Spirits, other ingredients from South America will add a kick to cocktail menus

South American spirits and flavor profiles are expected to pop up on more cocktail menus this year, according to the 2017 Culinary & Cocktails Trend Forecast from Kimpton Hotels & Restaurants. The rise of Brazilian cachaca and pisco from Peru and Chile has paved the way for more South American spirits to enter the US market, said Kimpton’s director of bars, Mike Ryan.

“We’ve already seen the rise of pisco and cachaca; I predict we will continue to see these spirits grow in popularity as they begin to permeate American cocktail culture, Ryan said. “Additionally, we will see a wider range of South American spirits like singani, a Bolivian grape brandy similar to pisco, begin to become more widely available. Citrus will be a big part of the conversation as well, as we dig deeper into the South American palette of citrus fruits,” he said.

Citrus isn’t the only culinary element that will flavor the South American cocktail trend. Chilies, which have a strong presence in the cuisines of Mexico and Central American countries are likely to show up in some South America-inspired drinks, Ryan said. Fruits from the Amazon region will also be popular, as will “local herbs and local sodas or fermented beverages typical of different parts of the continent,” he said.

As a wider range of restaurant concepts integrate South American spirits and flavor profiles into their beverage programs, the ingredients are more likely to become part of fusion cocktails that put a unique twist on classic recipes. For bartenders looking to introduce patrons to South American spirits, Ryan suggests substituting them for the base spirit in a familiar drink, such as an Old Fashioned or a daiquiri. The classic chilcano also serves as a great introduction to pisco.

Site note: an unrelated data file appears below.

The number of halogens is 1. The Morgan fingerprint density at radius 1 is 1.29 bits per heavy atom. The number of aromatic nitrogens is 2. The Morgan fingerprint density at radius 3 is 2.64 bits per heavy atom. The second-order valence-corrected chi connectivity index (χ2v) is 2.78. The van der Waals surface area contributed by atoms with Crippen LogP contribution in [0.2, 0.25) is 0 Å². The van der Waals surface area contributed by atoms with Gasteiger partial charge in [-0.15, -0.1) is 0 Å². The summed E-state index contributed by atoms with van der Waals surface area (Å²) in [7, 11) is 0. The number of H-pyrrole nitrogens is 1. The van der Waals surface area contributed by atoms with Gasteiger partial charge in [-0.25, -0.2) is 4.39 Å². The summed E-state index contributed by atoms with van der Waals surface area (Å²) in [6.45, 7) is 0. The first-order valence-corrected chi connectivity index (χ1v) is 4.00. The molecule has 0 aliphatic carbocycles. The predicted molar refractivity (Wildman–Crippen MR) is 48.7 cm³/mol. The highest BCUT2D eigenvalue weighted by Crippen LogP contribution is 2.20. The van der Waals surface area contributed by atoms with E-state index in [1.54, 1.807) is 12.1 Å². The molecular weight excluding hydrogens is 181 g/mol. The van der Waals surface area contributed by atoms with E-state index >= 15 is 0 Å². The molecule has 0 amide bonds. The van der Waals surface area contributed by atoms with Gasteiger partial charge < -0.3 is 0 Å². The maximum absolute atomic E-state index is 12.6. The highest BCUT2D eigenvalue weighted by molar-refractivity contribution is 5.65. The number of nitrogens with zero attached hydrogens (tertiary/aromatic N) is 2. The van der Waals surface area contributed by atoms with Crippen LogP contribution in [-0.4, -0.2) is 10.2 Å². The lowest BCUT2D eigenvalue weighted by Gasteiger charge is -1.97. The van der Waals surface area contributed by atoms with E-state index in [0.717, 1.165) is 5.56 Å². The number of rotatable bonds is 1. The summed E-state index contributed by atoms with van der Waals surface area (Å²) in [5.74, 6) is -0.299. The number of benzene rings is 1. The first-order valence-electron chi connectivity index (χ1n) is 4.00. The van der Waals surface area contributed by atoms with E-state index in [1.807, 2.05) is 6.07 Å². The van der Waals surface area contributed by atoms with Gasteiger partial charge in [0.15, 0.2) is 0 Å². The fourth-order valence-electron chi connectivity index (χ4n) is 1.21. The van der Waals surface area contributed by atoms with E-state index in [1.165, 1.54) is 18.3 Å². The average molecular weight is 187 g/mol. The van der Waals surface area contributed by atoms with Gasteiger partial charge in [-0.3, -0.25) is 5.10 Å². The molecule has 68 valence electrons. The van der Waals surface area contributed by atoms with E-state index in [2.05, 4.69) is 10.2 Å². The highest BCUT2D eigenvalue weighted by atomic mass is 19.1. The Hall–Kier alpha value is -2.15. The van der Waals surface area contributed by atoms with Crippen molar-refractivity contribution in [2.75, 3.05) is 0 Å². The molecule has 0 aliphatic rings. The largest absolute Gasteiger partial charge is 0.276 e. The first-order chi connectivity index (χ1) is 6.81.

“Pisco, ginger ale, and lime juice -- it’s a Moscow Mule with a twist,” Ryan said of the cocktail, which Kimpton serves at its South American-influenced rooftop bar, Boleo, in Chicago. “You can use ginger beer if you want a little more spice, and you can infuse the pisco with various fruits or spices to add complexity. It’s bubbly and bright, great as an aperitif,” he said.

Classics like the chilcano and the caipirinha “or Argentinean classics like the Fernet-and-cola, will certainly form the backbone of experimentation,” Ryan said. “However, the bright, bold flavors of the cane-and grape-based spirits (cachaca and pisco) lend themselves well to broad experimentation, and we will see many North American and European classics get a South American spin.”

Ryan worked with Boleo’s head bartender, Jess Lambert, and Chicago’s Rhine Hall Distillery to create a proprietary Fernet called Fernet Lola, which has blueberry, grape and apple notes with a saffron and eucalyptus backbone. “The result is a sweeter spirit with a smooth finish that can be enjoyed straight or integrated in one of Jess’ hand crafted cocktails, like the Fernet Lola & Cola and a new Lola Daiquiri,” Ryan said.

In addition to the South American-influenced menu at Boleo, Kimpton is embracing the South American spirits craze by stocking at least one type of pisco and one cachaca at each of its bars and hosting cocktail competitions to encourage the company’s bar leaders to experiment with various ingredients.

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